VFX Community Reacts to Ang Lee’s Oscar Speech

ang-lee-oscars-150

While the Oscar for best visual effects was handed out to the team at Rhythm & Hues for creating the astounding images for Ang Lee’s Life of Pi, the night proved to be a less than gratifying experience for those who toil away in the vfx trenches day and night. Oscar producers decided to drown out vfx supervisor Bill Westenhofer’s speech with that rude Jaws theme song interruption so that he couldn’t thank the team at the ill-fated visual effects studio which filed for bankruptcy this month.

Earlier on Sunday, about 400 protesters gathered outside the Dolby Theatre to bring awareness to Rhythm & Hues’ bankruptcy woes and to the need for unionization of the VFX industry. In February, over 250 employees of the house were fired without pay because of the company’s financial woes.

This lack of support for the visual effects industry was highlighted even more when Lee failed to mention R&H or the vfx team after he won the Best Director Oscar for Life of Pi. Many pointed out that his movie would not have been able to become such a huge financial or critical success without the contributions of the hardworking vfx team.

Zoic’s lead compositor Phillip Broste has written an excellent open letter to the director that was posted on vfxsoldier.com. Here’s an excerpt:

“When asked about the bankruptcy of Rhythm & Hues, the visual effects house largely responsible for making your film Life of Pi as incredible as it was, you said: “I would like it to be cheaper and not a tough business [for VFX vendors]. It’s easy for me to say, but it’s very tough. It’s very hard for them to make money. The research and development is so expensive; that is a big burden for every house. They all have good times and hard times, and in the tough times, some may not [survive].”

“I just want to point out that while, yes R&D can be expensive and yes it takes a lot of technology and computing power to create films like yours, it is not computer chips and hard drives that are costing you so very much money. It is the artists that are helping you create your film.”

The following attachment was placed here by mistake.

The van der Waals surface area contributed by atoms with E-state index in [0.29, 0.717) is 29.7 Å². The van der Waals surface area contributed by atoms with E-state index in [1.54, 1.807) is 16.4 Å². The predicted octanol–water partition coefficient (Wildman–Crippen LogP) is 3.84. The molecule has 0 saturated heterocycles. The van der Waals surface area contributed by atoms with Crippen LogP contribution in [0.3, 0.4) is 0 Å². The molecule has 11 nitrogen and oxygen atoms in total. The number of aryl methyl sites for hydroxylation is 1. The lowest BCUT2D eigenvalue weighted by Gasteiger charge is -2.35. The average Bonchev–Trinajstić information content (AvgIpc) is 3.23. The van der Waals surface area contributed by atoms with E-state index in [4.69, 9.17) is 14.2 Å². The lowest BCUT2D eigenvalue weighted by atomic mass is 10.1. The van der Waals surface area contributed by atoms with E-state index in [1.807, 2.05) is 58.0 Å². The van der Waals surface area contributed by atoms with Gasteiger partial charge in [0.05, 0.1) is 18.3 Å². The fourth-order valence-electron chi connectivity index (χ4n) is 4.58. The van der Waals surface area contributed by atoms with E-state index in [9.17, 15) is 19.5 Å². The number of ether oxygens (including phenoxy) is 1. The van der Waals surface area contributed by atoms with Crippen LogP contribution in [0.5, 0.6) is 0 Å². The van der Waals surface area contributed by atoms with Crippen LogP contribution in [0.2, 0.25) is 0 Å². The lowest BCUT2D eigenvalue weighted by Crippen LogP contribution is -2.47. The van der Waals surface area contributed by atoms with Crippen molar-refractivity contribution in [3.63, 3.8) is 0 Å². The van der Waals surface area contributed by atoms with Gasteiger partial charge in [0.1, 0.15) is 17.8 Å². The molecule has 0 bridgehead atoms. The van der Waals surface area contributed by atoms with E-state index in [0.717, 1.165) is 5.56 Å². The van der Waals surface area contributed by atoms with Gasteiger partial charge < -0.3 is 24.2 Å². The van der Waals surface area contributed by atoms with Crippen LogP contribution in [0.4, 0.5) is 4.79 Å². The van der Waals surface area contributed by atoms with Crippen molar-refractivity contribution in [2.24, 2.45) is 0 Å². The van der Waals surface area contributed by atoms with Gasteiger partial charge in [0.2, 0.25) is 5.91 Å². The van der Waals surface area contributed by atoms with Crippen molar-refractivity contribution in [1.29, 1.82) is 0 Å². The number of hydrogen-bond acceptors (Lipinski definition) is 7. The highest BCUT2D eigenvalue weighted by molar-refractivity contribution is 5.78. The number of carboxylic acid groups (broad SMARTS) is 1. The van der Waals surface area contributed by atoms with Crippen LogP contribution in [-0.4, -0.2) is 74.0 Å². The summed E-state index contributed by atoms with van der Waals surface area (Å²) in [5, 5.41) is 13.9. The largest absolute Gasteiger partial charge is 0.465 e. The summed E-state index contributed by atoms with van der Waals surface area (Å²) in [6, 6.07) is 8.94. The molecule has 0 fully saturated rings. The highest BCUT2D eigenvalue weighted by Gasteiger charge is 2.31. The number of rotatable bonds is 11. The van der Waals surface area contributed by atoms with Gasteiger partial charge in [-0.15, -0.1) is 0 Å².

“So when you say “I would like it to be cheaper,” as an artist I take that personally. It took hundreds of hours from skilled artists and hard-working coordinators and producers to craft the environments and performances in Life of Pi. Not to mention the engineers that wrote all of that proprietary code and build the R&H pipeline. That is where your money went. I’d say, judging from the night you just had, you got one hell of a deal.”

“Incidentally, those were the same gorgeous sunsets and vistas that your DP Claudio Miranda took credit for without so much as a word of thanks to those artists. And the same animated performances that helped win you the best director statue. Nice of you to mention the pool crew, but maybe you could have thanked the guys and gals who turned that pool in to an ocean and put a tiger into that boat?”

“It was world class work, after all. And after a fabulously insulting and dismissive introduction from the cast of the avengers, at least two of whom spent fully half of their film as a digitally animated character, R&H won for it’s work on your very fine piece of cinema. And just as the bankruptcy was about to be acknowledged on a nationally-televised platform, the speech was cut short. By the Jaws theme.”

“If this was meant as a joke, we artists are not laughing.”

“Mr. Lee, I do believe that you are a thoughtful and brilliant man. And a gifted filmmaker. But I also believe that you and everyone in your tier of our business is fabulously ignorant to the pain and turmoil you are putting artists through. Our employers scramble to chase illegal film subsidies across the globe at the behest of the film studios. Those same subsidies raise overhead, distort the market, and cause wage stagnation in what are already trying economic times. Your VFX are already cheaper than they should be. It is disheartening to see how blissfully unaware of this fact you truly are.”

“By all accounts, R&H is a fantastic place to work; a truly great group of people who treat their employees with fairness and respect. Much like Zoic Studios, the fabulous company that I am proud to work for. But I am beginning to wonder if these examples of decency will be able to survive in such a hostile environment. Or if the horror stories of unpaid overtime and illegal employment practices will become the norm, all because you and your fellow filmmakers “would like it to be cheaper.”

Critics were also not too pleased with the way Seth MacFarlane, the first big animation professional who hosted the Oscars, handled his duties. As gawker.com pointed out…